When in the Fall of 1954, Fr. Florovsky was asked by the episcopal Synod of the Russian Orthodox Church in America to lay down the deanship of St. Vladimir’s Seminary, for reasons of inner policy and administration, Archbishop Michael, of the Greek Orthodox Archdiocese, a close friend of Florovsky from their earlier meetings in London, invited him to be Professor of Patristics and Dogmatic Theology at Holy Cross Greek Orthodox School of Theology in Brookline, Massachusetts. Shortly after that appointment, Florovsky was also appointed Lecturer in Eastern Church History at the Harvard University Divinity School. In addition to these new appointments, Florovsky continued for another year to teach a lecture course at Columbia University and a seminar course at Union Theological School as a commuting professor. The Florovskys moved to Cambridge in the Summer of 1956. In time Florovsky’s teaching at Harvard was extended to the Slavic Department of the University, where his broad knowledge of Russian intellectual history and literature was shared with his many graduate students.

During his years in New England, Florovsky, as always before, carried a heavy academic course load of teaching, but he also extended himself in a pastoral way to all the Orthodox of the area, especially the youth. His intense involvement with the Ecumenical Movement also remained unabated. As a member of the Central Committee of the WCC, the Executive Committee, and the Commission on Faith and Order, he continued to travel, to attend meetings, and to be engaged in encounters and dialogues dealing with fundamental theological issues, which were always at the forefront of his interests, and which would in time invariably appear in some written form.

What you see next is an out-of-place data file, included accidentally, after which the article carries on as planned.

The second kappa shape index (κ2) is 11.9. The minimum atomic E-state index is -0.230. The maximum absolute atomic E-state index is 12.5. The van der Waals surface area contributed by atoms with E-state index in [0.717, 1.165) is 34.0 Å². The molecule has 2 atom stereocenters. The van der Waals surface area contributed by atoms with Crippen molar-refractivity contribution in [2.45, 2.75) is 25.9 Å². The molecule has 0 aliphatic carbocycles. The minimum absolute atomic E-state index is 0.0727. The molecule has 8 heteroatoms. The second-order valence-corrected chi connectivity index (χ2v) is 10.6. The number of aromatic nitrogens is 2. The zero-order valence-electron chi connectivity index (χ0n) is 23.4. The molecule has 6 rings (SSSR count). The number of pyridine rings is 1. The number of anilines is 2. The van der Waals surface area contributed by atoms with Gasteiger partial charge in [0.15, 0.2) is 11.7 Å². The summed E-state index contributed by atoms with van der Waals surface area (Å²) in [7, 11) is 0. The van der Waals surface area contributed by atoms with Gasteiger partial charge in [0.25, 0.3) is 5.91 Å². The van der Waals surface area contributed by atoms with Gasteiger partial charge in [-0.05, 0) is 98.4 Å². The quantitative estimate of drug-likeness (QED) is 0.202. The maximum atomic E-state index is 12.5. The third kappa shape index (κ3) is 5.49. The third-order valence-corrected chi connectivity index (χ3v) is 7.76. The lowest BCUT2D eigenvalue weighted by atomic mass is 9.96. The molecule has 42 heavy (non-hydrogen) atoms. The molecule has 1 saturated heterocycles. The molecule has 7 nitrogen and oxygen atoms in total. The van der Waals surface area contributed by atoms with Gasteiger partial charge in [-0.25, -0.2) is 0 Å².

Florovsky observed with regret that after Evanston the WCC began gradually to shift from concern for the state of the Church to a concern for the state of the world and its manifold social problems. He, of course, believed that the primary purpose of the Ecumenical Movement was the rapprochement among the churches and the restoration of Christian unity. Consequently, he found this shift of interest and focus from overcoming the divisions within Christendom to resolving the material and social problems of the modern world very troubling. While completely acknowledging the urgency of these problems and the global need for their resolution, Florovsky believed that the WCC itself could not produce any distinctively Christian statement on social issues that would bring about the essential Christian unity that was missing from Christendom. While the humanistic social work undertaken by the WCC is certainly praiseworthy in itself, Florovsky argued that it is not really ecumenical in the strict sense because it does not contribute to the essential restoration of Christian unity.